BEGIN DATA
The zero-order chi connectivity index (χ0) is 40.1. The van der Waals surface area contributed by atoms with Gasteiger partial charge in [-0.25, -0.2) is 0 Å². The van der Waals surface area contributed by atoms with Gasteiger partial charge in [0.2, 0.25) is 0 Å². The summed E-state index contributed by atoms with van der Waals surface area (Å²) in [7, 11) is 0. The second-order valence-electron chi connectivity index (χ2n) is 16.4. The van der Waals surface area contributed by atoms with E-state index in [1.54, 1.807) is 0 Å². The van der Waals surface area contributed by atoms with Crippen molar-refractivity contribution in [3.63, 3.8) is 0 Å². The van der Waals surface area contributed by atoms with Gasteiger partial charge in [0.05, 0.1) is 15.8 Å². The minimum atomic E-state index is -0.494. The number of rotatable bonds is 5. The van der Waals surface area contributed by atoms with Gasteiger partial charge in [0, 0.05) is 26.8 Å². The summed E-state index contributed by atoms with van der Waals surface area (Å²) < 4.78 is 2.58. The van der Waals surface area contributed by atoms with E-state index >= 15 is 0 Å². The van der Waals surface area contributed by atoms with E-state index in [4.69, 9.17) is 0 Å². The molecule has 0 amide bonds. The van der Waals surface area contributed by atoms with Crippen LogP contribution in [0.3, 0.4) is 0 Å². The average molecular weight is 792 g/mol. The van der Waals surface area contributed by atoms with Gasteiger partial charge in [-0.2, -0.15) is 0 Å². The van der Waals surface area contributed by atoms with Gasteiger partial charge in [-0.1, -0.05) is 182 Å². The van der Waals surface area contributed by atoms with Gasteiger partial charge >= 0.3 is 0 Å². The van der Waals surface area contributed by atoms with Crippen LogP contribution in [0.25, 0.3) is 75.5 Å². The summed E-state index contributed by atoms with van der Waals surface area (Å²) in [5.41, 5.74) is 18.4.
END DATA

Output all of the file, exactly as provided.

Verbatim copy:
The zero-order chi connectivity index (χ0) is 40.1. The van der Waals surface area contributed by atoms with Gasteiger partial charge in [-0.25, -0.2) is 0 Å². The van der Waals surface area contributed by atoms with Gasteiger partial charge in [0.2, 0.25) is 0 Å². The summed E-state index contributed by atoms with van der Waals surface area (Å²) in [7, 11) is 0. The second-order valence-electron chi connectivity index (χ2n) is 16.4. The van der Waals surface area contributed by atoms with E-state index in [1.54, 1.807) is 0 Å². The van der Waals surface area contributed by atoms with Crippen molar-refractivity contribution in [3.63, 3.8) is 0 Å². The van der Waals surface area contributed by atoms with Gasteiger partial charge in [0.05, 0.1) is 15.8 Å². The minimum atomic E-state index is -0.494. The number of rotatable bonds is 5. The van der Waals surface area contributed by atoms with Gasteiger partial charge in [0, 0.05) is 26.8 Å². The summed E-state index contributed by atoms with van der Waals surface area (Å²) < 4.78 is 2.58. The van der Waals surface area contributed by atoms with E-state index >= 15 is 0 Å². The van der Waals surface area contributed by atoms with E-state index in [4.69, 9.17) is 0 Å². The molecule has 0 amide bonds. The van der Waals surface area contributed by atoms with Crippen LogP contribution in [0.3, 0.4) is 0 Å². The average molecular weight is 792 g/mol. The van der Waals surface area contributed by atoms with Gasteiger partial charge in [-0.2, -0.15) is 0 Å². The van der Waals surface area contributed by atoms with Gasteiger partial charge in [-0.1, -0.05) is 182 Å². The van der Waals surface area contributed by atoms with Gasteiger partial charge >= 0.3 is 0 Å². The van der Waals surface area contributed by atoms with Crippen LogP contribution in [0.25, 0.3) is 75.5 Å². The summed E-state index contributed by atoms with van der Waals surface area (Å²) in [5.41, 5.74) is 18.4.